If you are a small business owner of a antique business, you have probably heard the “death knoll claims”, been deluged with discouragement from the “gloom and doom”crowd and look frequently out your window to see if “the funeral procession” is passing by…I am here to tell you that while antiques as well as all discretionary retail businesses are challenged…they are not dead and won’t be any time soon!
Almost every day I hear the constant comment from some customers and a lot of discouraged dealers saying that the antique is industry is dead, dying or disappearing. There rationale is:
1. The existing customer isn’t buying.
2. The existing customer has bought all they intend to.
3. The younger customer isn’t interested.
4. Everyone that might be buying is buying online.
I would like to give you “tough and committed” antique dealers who have store fronts some counter intuitive insight and contrarian opinion about the “state of things in the antique industry”.
For years the antique industry (like many other industries in America) became over populated with part time, marginally committed participants who saw there opportunity to turn a “passion for garage sales” into “off or on the books” profits with little day to day efforts through the proliferation of antique malls everywhere! These dealers would “plop down” a security deposit, load up the SUV, get a few tables and cloths together and open up a Antique Mall Space. The large size of this group proliferated a huge amount of antique malls popping up on many main streets and malls throughout the United States.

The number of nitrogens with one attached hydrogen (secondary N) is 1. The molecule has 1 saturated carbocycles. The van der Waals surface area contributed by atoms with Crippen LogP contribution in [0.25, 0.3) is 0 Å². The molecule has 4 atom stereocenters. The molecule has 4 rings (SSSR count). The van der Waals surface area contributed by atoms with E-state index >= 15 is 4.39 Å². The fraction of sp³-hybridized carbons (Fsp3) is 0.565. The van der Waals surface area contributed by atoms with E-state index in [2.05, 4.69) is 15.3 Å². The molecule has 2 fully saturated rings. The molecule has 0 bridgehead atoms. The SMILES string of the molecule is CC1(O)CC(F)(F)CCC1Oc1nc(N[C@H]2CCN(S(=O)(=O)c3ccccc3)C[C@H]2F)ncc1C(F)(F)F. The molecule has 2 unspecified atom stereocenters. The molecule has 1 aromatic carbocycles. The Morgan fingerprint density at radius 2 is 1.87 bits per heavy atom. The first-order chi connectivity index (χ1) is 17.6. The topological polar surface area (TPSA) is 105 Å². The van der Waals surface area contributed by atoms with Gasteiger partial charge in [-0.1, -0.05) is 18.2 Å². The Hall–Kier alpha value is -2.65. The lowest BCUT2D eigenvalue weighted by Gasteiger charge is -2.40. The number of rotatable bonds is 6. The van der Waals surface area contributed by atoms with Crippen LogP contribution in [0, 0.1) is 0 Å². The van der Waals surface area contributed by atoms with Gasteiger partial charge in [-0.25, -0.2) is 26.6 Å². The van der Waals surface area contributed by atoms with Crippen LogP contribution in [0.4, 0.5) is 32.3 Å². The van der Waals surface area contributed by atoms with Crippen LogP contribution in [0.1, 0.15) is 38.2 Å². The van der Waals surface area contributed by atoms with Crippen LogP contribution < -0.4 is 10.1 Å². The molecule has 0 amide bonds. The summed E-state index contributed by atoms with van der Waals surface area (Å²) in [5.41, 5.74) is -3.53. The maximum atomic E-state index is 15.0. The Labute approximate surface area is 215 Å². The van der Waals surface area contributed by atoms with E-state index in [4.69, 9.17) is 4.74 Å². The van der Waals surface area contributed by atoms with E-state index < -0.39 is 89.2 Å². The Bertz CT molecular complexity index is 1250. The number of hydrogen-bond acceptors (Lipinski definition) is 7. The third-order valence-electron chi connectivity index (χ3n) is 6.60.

The fallacy of this concept was the space was expensive, add on percentages pretty high, and marginally committed staff not having the same “vested interest” as a owner of a mall space would have. The dealers in the malls were not “retailing veterans” and in many cases found out at the end of the month that instead of the “slush funds” that they thought they had created, a bill for the short fall between space rent and sales was waiting for them on the first of the month instead of the hoped for check. A new “harsh reality” sunk in to the mall space tenants and they soon said this is not a good idea and “bailed” in record numbers. The “bailing process” of mall space tenants created huge empty gaps in antique malls and led to a new reality for the antique mall owner “they are upside down on their rent due to the vacancies”. This has led to record Antique Malls closing their doors and hanging the “for rent” signs on the front of the buildings.
What is the post mortem of this process? “Bigger opportunities” for the surviving retail outlets for the sale of antiques by getting a bigger slice of a (economically caused) smaller pie. This is a moment to not lament the advent of online antique sales but take advantage of it. The internet gives a dealer a chance to reach …